Homebirth advocacy and self-awarenessHomebirth advocates display a startling lack of self-awareness. It's not that they are unaware of themselves. Quite the contrary. They are obsessively focused on themselves, their feeling and their needs. They lack self-awareness because they fail to realize that their feelings and needs are restricted to themselves, and do not mirror the feelings and needs of other women. There is a tendency among homebirth advocates to consider themselves as models for other women, and believe as if they the right to speak for other women. It never even occurs to them that what they want is merely their personal preference, not a universal standard adopted by all women.
That accounts, in large part, for the contempt in which homebirth advocates hold other women who are not as "educated" as they are. Leave aside for the moment the fact that homebirth advocates are generally among the least educated people around when it comes to childbirth issues, since most of what they think they "know" isn't actually true. They are sure that there is one and only one valid way to approach having a baby, and that is to demand information and control.
In an interesting study, Rhetoric versus Reality: Exploring Consumer Empowerment in a Maternity Setting, researchers Geiger and Prothero investigate the different ways that women plan for childbirth. They point out that the woman who wants to control the entire experience is uncommon, and what she demands from the midwifery and obstetric professions is not what most women want.
They describe Leah, the controlling consumer:
... Leah is a very active consumer who desired to be in complete control of her pregnancy and labour. To achieve this consumer sovereignty she went to great lengths to gather information from various sources and to build up intense relationships with her service providers. From the outset, she researched carefully which hospital to have the baby in and chose the one she felt would best suit her needs for having a "natural childbirth"...People like Leah know what they want. What they don't realize is that other women don't want the same things. The authors explain:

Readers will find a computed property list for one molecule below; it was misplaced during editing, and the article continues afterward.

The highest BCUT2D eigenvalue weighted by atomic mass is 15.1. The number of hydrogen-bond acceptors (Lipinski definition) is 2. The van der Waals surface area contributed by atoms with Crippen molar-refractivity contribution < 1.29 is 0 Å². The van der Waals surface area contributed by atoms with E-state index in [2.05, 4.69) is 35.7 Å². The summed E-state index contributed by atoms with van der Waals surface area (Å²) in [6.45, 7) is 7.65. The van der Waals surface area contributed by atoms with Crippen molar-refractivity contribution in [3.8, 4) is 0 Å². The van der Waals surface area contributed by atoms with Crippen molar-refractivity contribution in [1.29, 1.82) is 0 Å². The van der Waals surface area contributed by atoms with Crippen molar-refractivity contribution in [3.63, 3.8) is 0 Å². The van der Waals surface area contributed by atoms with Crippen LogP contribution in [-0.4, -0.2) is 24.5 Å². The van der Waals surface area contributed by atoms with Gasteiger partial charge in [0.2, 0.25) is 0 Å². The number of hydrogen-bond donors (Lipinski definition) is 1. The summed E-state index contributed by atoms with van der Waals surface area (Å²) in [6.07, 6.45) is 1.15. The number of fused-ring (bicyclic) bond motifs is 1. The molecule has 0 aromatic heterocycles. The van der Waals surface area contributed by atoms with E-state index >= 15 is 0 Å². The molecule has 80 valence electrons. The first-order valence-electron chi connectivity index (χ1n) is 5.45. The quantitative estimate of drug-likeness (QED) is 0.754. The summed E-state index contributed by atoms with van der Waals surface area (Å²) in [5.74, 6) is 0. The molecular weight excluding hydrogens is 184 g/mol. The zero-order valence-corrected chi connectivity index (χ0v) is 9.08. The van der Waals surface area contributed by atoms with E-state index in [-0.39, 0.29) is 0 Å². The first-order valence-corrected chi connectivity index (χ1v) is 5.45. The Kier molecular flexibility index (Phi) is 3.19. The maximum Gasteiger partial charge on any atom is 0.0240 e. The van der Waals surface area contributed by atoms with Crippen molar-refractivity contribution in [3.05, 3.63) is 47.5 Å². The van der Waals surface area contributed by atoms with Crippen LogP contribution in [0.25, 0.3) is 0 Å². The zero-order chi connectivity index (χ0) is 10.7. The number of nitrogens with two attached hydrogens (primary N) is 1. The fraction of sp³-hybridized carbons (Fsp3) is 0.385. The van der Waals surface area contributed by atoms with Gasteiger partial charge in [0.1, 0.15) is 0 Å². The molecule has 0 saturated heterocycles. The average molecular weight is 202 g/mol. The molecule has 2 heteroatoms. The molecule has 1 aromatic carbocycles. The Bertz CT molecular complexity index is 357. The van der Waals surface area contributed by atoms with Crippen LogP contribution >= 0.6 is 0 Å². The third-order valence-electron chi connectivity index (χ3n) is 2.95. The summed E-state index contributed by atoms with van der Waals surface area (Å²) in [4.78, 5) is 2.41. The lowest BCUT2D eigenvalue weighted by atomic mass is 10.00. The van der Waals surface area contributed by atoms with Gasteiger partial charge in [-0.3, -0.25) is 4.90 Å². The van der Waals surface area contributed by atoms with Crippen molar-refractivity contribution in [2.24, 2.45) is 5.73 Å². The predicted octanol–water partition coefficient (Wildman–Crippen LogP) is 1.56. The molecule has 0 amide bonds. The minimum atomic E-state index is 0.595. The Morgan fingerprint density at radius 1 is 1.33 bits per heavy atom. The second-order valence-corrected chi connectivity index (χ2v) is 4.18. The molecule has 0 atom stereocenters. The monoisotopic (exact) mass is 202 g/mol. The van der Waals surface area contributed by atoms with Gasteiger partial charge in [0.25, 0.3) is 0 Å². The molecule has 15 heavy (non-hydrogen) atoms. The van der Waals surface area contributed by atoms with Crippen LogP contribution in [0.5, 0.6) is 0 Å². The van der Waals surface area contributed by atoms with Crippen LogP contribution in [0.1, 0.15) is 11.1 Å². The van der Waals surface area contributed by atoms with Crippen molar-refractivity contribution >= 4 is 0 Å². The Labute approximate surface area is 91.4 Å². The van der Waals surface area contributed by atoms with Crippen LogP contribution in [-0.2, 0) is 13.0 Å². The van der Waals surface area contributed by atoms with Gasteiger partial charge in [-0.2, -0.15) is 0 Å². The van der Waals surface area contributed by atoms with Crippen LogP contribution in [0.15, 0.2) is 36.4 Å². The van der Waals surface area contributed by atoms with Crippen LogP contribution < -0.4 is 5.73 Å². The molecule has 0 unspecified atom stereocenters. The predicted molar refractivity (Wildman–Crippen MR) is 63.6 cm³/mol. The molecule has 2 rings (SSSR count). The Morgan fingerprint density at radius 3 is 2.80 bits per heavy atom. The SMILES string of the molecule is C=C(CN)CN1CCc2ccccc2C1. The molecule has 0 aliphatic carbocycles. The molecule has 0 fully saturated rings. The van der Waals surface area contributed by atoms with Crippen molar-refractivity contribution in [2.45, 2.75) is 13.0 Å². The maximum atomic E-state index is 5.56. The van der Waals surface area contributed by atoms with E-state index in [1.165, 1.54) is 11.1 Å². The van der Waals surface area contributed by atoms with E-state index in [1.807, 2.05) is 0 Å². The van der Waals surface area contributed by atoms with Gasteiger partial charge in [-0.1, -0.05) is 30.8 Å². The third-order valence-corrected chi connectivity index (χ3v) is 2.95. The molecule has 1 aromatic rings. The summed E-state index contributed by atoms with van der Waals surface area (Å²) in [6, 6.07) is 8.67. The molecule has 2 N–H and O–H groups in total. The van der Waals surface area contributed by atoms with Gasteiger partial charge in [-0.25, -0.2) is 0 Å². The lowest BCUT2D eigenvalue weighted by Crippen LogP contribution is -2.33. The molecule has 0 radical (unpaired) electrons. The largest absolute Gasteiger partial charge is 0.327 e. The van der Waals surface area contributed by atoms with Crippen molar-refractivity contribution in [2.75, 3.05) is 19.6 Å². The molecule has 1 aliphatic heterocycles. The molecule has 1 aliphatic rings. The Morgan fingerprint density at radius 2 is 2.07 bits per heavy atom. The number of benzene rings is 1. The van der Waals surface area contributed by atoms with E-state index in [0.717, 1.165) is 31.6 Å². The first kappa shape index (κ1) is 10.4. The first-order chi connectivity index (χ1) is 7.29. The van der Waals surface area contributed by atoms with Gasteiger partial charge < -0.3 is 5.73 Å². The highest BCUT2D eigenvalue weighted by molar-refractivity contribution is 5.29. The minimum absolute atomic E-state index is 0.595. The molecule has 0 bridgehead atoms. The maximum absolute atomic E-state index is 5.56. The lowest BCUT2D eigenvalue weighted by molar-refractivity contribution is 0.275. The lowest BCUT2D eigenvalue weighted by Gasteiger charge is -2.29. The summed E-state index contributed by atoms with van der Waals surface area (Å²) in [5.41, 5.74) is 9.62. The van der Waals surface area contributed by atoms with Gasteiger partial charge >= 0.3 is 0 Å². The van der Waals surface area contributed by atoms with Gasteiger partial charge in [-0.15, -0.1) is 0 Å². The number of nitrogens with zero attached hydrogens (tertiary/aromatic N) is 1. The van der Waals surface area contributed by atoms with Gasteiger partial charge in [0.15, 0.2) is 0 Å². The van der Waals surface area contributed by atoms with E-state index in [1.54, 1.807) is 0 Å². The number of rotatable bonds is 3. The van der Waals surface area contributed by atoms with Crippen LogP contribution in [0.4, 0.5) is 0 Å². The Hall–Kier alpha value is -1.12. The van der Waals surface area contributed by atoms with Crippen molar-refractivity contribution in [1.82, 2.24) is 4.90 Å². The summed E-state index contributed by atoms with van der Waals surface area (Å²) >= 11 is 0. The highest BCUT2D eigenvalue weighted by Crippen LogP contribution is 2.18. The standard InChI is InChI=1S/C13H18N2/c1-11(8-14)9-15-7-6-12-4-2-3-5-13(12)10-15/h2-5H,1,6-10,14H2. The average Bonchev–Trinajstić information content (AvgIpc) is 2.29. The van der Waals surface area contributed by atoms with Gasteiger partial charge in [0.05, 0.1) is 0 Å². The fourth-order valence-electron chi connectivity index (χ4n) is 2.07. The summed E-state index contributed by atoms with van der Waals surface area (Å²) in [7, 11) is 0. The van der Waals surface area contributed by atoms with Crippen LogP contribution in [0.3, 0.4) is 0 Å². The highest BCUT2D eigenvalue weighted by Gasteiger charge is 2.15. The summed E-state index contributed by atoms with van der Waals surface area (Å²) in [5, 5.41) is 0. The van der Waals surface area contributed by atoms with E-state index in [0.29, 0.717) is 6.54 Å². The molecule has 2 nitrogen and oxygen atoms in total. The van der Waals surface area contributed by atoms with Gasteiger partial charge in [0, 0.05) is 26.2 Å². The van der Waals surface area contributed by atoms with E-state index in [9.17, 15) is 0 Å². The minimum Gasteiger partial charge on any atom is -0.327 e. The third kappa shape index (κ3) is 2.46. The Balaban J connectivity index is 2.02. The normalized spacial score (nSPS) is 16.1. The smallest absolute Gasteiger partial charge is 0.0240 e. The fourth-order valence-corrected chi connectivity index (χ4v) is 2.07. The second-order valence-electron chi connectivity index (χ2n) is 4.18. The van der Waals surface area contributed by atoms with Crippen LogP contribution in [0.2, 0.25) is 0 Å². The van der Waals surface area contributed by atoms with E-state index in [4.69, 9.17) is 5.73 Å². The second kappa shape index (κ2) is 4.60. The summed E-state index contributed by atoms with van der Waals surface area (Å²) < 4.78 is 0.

Leah wanted to know about everything that was happening throughout her pregnancy, so that any decision making would ultimately be based on complete knowledge of all available options and final decisions would rest with her as an empowered and informed client... This information provided her with a very specific idea of how she wanted things to be... [E]mpowerment for her translated into the ability to control the service process throughout, using her knowledge to ensure the service provided to her was the one that would most allow her to achieve her objectives of a natural birth.
Leah had briefed her husband extensively about what type of labour she wanted and she was relying on him as a proxy agent to make sure this happened:
'...I said to him Cian if you don’t advocate for me I will kill you. If they come near me with an epidural even if I’m saying get me the epidural, get me the epidural, and you say get her the epidural, I will kill you.'
... Leah ... reflected most on her relationships with the service providers. She worked incredibly hard at her relationships with all of the service providers she encountered because she strategically calculated the importance of all those who would be involved in helping her achieve her dream childbirth...